John 3:20

Our Lord's discourse to Nicodemus was mainly of redemption and regeneration, and was therefore bright and hopeful. Yet he was constrained, in faithfulness and candour, to speak also of condemnation. The prospect before mankind was not one of unclouded glory. The prevalence of sin and the alienation of man from God were a cloud upon the horizon which obscured the brightness even of the gospel day.

I. THE ADVENT OF LIGHT. In the spiritual world light is the emblem of knowledge. Christ is designated by the evangelist "the true Light;" he calls himself "the Light of the world." He brings the knowledge of God, and consequently of salvation and of eternal life. This spiritual sunrise involves the diffusion of purity, peace, and joy.

II. THE PREFERENCE OF SOME MEN FOR DARKNESS OVER LIGHT. In itself light is best. "Light is good, and a pleasant thing it is for the eyes to behold the sun." Those who live and walk in the light of God are spiritually blessed. If any person rejects and loathes the light, the fault is in the eye of the soul, which is manifestly diseased. The captive may prefer the dungeon to liberty. Of many of the Jews - Christ's own countrymen - it was justly said, "He came unto his own, and his own received him not." And even now, when the gospel is preached, and men are invited to come into the sunshine of God's favour, there are found those who prefer to lurk in the dark caves of ignorance, superstition, and sin.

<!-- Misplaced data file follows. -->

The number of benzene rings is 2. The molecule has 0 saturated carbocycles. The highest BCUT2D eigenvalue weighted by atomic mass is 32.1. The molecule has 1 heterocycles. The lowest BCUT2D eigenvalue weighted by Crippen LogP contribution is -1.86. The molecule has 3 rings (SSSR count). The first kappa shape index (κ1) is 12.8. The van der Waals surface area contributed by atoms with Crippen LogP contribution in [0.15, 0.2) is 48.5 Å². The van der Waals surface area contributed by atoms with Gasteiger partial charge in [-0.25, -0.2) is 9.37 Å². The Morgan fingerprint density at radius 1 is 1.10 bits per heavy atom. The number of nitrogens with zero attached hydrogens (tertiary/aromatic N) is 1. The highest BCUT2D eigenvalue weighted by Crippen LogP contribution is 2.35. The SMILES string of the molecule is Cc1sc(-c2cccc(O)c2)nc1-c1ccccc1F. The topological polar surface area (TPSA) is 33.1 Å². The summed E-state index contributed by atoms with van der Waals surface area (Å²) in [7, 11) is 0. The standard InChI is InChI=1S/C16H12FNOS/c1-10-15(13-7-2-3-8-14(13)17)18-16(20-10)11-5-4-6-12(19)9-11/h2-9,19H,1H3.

III. THEIR REASON OR MOTIVE FOR THIS PREFERENCE. Our Lord speaks explicitly and powerfully upon this. His doctrine, his religion, condemns sin; his gospel is good tidings of deliverance from sin. His own hatred to sin was such that he was crucified by sinners who could not endure his purity, whilst he endured crucifixion that he might redeem men from the power and love of sin. Hence Christ's society was distasteful to impenitent sinners when he was upon earth, and his gospel is distasteful, is repugnant, to the same class today. Those whose works are evil will not come to the light, for thus their evil works would be exhibited in their monstrous heinousness, and they themselves would be reproved.


1. The ground of judgment is here plainly stated; it is not so much for sin, as for that content and delight in sin, which leads to the rejection of the gospel, to the refusal of deliverance from sin, to the hatred of that Saviour who came to vanquish sin.